Go Fish

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For other uses, see Go Fish (disambiguation).
"Fish (card game)" redirects here. For the "Canadian Fish" card game also commonly called "Fish", see Literature (card game).
Go Fish
Players 2-10
Age range Any
Setup time 1 min
Playing time 5-15 minutes
Random chance Medium
Skill(s) required Hand–eye coordination

Go Fish is usually played by two to five players,[1] although it can be played with up to ten.

Basic game[edit]

Five cards are dealt from a standard 52-card deck to each player, or seven cards if there are four or fewer players.[2] The remaining cards are shared between the players, usually spread out in a disorderly pile referred to as the "ocean" or "pool".[2]

The player whose turn it is to play asks another player for his or her cards of a particular rank. For example Alice may ask, "Bob, do you have any threes?" Alice must have at least one card of the rank she requested.[3] Bob must hand over all cards of that rank if possible. If he has none, Alice is told to "go fish," and she draws a card from the pool and places it in her own hand. Then it is the next player's turn – unless it is the card being asked for, in which case it is shown to the other players, and she gets another turn. When any player at any time has all four cards of one rank, it forms a book, and the cards must be placed face up in front of that player.

Play proceeds to the left.[4] When all sets of cards have been laid down, the game ends. The player with the most piles wins.[2]


There are a number of variations of these basic rules:

  • Players give just one card when they're asked.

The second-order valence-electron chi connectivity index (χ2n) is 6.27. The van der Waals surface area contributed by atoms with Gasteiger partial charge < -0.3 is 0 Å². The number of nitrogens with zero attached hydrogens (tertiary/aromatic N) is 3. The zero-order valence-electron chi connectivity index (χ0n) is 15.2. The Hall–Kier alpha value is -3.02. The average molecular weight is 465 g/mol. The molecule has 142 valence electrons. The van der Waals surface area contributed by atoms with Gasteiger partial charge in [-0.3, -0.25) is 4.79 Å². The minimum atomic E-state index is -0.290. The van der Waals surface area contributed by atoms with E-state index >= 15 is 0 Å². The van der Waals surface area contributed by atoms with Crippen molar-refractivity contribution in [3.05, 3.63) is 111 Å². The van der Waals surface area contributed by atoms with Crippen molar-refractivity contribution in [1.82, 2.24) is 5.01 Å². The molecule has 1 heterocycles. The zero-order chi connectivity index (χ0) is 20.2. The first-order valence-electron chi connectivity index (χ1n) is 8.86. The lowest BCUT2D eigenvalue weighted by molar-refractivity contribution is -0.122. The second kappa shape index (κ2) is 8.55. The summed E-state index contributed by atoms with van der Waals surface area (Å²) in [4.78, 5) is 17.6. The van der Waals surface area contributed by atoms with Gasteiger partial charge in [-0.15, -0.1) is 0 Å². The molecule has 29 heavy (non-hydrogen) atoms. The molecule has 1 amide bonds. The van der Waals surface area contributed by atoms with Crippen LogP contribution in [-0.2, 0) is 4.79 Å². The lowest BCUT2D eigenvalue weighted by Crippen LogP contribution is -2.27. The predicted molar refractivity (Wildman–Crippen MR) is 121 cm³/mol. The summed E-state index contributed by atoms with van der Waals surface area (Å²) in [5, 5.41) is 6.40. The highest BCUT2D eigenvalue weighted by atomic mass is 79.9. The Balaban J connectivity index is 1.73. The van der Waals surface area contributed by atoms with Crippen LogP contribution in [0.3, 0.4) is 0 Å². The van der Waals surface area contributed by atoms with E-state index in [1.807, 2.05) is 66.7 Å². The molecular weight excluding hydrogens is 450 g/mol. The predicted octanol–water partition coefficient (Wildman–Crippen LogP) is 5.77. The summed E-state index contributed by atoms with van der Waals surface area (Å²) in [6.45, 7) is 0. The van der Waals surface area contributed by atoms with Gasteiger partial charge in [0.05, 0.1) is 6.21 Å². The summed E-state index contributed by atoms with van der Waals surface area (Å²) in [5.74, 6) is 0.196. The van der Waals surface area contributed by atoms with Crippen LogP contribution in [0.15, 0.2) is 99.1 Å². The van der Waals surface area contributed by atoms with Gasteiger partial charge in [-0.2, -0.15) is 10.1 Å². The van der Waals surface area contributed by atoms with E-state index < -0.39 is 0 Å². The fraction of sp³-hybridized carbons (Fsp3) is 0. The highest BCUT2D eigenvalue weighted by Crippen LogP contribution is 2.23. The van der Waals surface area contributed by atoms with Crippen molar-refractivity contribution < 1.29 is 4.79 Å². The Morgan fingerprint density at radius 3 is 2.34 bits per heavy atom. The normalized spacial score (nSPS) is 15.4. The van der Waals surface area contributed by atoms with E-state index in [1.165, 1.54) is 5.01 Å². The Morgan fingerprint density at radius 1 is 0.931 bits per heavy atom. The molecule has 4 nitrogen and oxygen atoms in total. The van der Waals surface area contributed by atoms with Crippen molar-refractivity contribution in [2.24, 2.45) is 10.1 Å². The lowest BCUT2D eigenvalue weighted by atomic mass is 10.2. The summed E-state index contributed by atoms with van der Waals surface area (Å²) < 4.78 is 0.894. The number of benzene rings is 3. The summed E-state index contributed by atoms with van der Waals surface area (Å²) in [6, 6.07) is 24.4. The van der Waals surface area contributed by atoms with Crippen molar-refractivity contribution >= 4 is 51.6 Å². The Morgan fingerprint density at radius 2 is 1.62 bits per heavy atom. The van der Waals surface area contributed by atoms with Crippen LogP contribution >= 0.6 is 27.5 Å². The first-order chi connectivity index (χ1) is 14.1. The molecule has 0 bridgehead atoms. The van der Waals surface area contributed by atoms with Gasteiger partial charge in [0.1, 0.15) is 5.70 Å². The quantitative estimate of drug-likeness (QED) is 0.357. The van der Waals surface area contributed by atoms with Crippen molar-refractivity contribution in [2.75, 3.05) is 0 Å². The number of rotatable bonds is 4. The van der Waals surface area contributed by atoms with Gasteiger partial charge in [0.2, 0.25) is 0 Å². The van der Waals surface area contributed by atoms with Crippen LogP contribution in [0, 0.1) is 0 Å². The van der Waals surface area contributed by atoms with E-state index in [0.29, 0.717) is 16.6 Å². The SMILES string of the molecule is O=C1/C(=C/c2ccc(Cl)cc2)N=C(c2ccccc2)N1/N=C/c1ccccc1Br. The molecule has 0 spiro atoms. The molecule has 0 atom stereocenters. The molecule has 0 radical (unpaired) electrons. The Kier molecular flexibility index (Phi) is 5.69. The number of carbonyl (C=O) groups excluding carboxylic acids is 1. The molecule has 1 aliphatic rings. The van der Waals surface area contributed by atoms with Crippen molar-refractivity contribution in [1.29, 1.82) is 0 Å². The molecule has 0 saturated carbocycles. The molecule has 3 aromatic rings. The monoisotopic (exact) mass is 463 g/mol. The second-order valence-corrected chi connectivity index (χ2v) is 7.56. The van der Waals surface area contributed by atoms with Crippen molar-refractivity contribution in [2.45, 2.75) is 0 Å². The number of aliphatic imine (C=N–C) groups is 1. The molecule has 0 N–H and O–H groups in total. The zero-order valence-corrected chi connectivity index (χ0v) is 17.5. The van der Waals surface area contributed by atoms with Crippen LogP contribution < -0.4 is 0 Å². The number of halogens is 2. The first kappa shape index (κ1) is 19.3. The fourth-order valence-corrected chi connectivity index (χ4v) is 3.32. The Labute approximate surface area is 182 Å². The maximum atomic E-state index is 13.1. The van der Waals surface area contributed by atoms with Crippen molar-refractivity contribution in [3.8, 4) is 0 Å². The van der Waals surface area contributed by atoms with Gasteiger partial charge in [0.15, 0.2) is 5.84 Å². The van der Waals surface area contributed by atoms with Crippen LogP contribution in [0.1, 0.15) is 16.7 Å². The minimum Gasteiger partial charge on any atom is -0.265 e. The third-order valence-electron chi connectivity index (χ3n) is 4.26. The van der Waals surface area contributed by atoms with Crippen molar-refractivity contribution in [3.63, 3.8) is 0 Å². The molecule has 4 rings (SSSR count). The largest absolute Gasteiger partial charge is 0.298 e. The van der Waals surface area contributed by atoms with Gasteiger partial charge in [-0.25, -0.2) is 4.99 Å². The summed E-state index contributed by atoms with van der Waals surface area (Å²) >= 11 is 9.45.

• Players form and lay down pairs.
  • A player whose call is unsuccessful and draws the card being asked for gets another turn.
  • Players ask for a specific card instead of a rank. A player must still have at least one card of the named rank in order to ask, and must expose that card when asking. This is similar to Happy Families.
  • A player who runs out of cards must wait until the game is over and cannot gain any more cards or books.
  • If the other players got all their matches and one player has a card left while no more go-fish cards to draw, the player with the remaining card loses the game.
  • Books are saved by each player, face down. When the main play is finished, a further stage of play starts, with the player who has most books. They may ask another player for a rank that they remember that player has; if correct they win the whole book; if incorrect, play passes to the other player. The winner is the player who has eventually collected a book of every rank.
  • The winner is the player at the end with the most books. Even if players before them have run out of cards. If playing after the winner has already been decided the next place is given to the player who has the most books first, not the player that runs out of cards.
  • Jokers can be used to create a book by asking another player if they have any jokers in their hand. Two jokers form one book.


If, when fishing, a player draws a rank they did not have, they should ask for it on their next turn. Otherwise, they should rotate among the ranks that they already hold. In the more difficult variants, strategy often requires memorizing what cards each player possesses. Unlike many card games, Go Fish depends on the honor system; lying about the contents of one's hand is difficult to prevent.

Special card decks[edit]

Instead of using a standard 52 playing card deck, various specialty decks have been manufactured including the 169 count playing card Kids Classic Go Fish Card Game by U.S. Games Systems, Inc.. Other specialist card packs which can be used to play similar games have also been produced including the Safari Pals packs which uses animal characteristics to form the sets.

There is a similar game called Quartets.

See also[edit]


External links[edit]